Cashin On The Constitution And Obamacare

Tyler Durden's picture

UBS' Art Cashin had originally intended to explore the scholarly give and take of both the opinion and of the dissent. Both have marvelous allusions to things like the Federalist papers and “original intent”. As he notes "a full reading is like a visit to the mind gym, a mental workout of the first order."

Art Cashin, UBS:

We were also hoping to revisit the original Marbury vs. Madison decision, which we write about every February 24th on its anniversary. (Justice Marshall did not recuse himself even though it was his failure as acting Secretary of State that set up the case.)

We had intended to write on the nuances of conflict around the rulings. The fact that the dissent was unsigned (a sign of disrespect for the opinion?). The fact that Thomas put in an additional separate dissent. The fact that Ginsberg refers to the multiple dissent as “the opinion” (was Roberts aboard when she wrote it?).

I was also going to explore the theory of many that Roberts was playing chess while the others were playing checkers. That, in the fashion of Marbury vs. Madison, he gave the President a favorable ruling, replete with handcuffs and a straight jacket.

The more I read the dissent, however, the more I saw the minority’s very evident concern that the Constitutions was being weakened. Here is the rather blistering conclusion of the dissent:

The Court today decides to save a statute Congress did not write. It rules that what the statute declares to be a requirement with a penalty is instead an option subject to a tax. And it changes the intentionally coercive sanction of a total cut-off of Medicaid funds to a supposedly noncoercive cut-off of only the incremental funds that the Act makes available. The Court regards its strained statutory interpretation as judicial modesty. It is not. It amounts instead to a vast judicial overreaching. It creates a debilitated, inoperable version of health-care regulation that Congress did not enact and the public does not expect. It makes enactment of sensible health-care regulation more difficult, since Congress cannot start afresh but must take as its point of departure a jumble of now senseless provisions, provisions that certain interests favored under the Court’s new design will struggle to retain. And it leaves the public and the States to expend vast sums of money on requirements that may or may not survive the necessary congressional revision.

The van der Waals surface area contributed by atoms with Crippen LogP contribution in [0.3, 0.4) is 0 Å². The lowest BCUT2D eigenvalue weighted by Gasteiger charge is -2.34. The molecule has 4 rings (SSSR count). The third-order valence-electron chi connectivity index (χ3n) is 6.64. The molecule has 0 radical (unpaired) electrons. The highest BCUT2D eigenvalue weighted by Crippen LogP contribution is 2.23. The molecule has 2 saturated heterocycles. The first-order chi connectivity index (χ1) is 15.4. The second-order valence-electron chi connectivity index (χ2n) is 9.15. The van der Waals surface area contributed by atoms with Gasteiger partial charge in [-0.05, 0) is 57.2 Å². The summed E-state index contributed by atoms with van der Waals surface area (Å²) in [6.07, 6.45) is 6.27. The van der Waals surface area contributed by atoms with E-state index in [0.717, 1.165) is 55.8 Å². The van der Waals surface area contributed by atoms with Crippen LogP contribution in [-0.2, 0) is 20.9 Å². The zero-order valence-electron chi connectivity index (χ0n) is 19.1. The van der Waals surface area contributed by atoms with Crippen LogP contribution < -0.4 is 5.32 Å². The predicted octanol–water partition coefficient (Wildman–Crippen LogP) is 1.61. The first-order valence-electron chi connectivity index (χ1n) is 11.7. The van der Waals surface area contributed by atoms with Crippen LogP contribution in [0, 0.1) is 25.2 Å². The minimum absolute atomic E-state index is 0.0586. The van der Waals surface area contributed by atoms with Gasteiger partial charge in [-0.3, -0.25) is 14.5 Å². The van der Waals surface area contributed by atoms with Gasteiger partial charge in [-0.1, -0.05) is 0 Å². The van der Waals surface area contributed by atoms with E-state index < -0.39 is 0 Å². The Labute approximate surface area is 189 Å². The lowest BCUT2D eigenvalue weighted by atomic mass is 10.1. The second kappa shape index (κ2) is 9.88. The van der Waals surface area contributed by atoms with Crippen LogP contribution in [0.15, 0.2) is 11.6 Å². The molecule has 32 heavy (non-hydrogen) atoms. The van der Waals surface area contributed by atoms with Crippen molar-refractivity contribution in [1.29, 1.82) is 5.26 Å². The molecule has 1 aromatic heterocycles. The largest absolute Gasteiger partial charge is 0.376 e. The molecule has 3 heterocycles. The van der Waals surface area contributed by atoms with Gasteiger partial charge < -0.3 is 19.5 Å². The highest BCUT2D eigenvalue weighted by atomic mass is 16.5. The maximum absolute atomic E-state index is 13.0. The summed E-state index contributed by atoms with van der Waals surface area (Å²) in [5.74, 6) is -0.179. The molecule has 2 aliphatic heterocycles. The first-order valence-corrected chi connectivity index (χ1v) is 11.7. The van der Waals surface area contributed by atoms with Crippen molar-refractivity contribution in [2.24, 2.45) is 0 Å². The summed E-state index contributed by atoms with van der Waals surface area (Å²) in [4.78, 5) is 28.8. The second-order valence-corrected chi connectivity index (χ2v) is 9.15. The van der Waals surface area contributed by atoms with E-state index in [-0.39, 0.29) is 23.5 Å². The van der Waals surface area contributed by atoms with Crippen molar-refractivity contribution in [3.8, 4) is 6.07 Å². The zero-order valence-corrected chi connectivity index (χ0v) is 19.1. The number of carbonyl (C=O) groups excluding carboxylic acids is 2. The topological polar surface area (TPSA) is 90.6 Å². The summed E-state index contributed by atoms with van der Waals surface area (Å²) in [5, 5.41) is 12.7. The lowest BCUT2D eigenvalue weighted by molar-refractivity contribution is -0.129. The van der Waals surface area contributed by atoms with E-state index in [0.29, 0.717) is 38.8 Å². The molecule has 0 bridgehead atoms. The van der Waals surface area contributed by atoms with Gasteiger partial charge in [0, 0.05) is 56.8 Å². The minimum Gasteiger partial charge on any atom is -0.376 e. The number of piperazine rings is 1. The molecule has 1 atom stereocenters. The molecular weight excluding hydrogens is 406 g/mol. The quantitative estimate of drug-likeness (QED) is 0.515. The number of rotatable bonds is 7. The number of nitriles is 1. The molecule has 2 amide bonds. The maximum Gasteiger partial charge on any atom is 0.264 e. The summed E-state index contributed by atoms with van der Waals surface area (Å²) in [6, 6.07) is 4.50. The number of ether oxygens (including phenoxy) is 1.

The Court’s disposition, invented and atextual as it is, does not even have the merit of avoiding constitutional difficulties. It creates them. The holding that the Individual Mandate is a tax raises a difficult constitutional question (what is a direct tax?) that the Court resolves with inadequate deliberation. And the judgment on the Medicaid Expansion issue ushers in new federalism concerns and places an unaccustomed strain upon the Union.

 

Those States that decline the Medicaid Expansion must subsidize, by the federal tax dollars taken from their citizens, vast grants to the States that accept the Medicaid Expansion. If that destabilizing political dynamic, so antagonistic to a harmonious Union, is to be introduced at all, it should be by Congress, not by the Judiciary. The values that should have determined our course to- day are caution, minimalism, and the understanding that the Federal Government is one of limited powers. But the Court’s ruling undermines those values at every turn.

 

In the name of restraint, it overreaches. In the name of constitutional avoidance, it creates new constitutional questions. In the name of cooperative federalism, it undermines state sovereignty.

 

The Constitution, though it dates from the founding of the Republic, has powerful meaning and vital relevance to our own times. The constitutional protections that this case involves are protections of structure. Structural protections—notably, the restraints imposed by federalism and separation of powers—are less romantic and have less obvious a connection to personal freedom than the provisions of the Bill of Rights or the Civil War Amendments. Hence they tend to be undervalued or even forgotten by our citizens. It should be the responsibility of the Court to teach otherwise, to remind our people that the Framers considered structural protections of freedom the most important ones, for which reason they alone were embodied in the original Constitution and not left to later amendment. The fragmentation of power produced by the structure of our Government is central to liberty, and when we destroy it, we place liberty at peril. Today’s decision should have vindicated, should have taught, this truth; instead, our judgment today has disregarded it.

Wow! I encourage one and all to read both the Opinion and the Dissent. It is important to all of us. It will make my July 4th a very thoughtful one.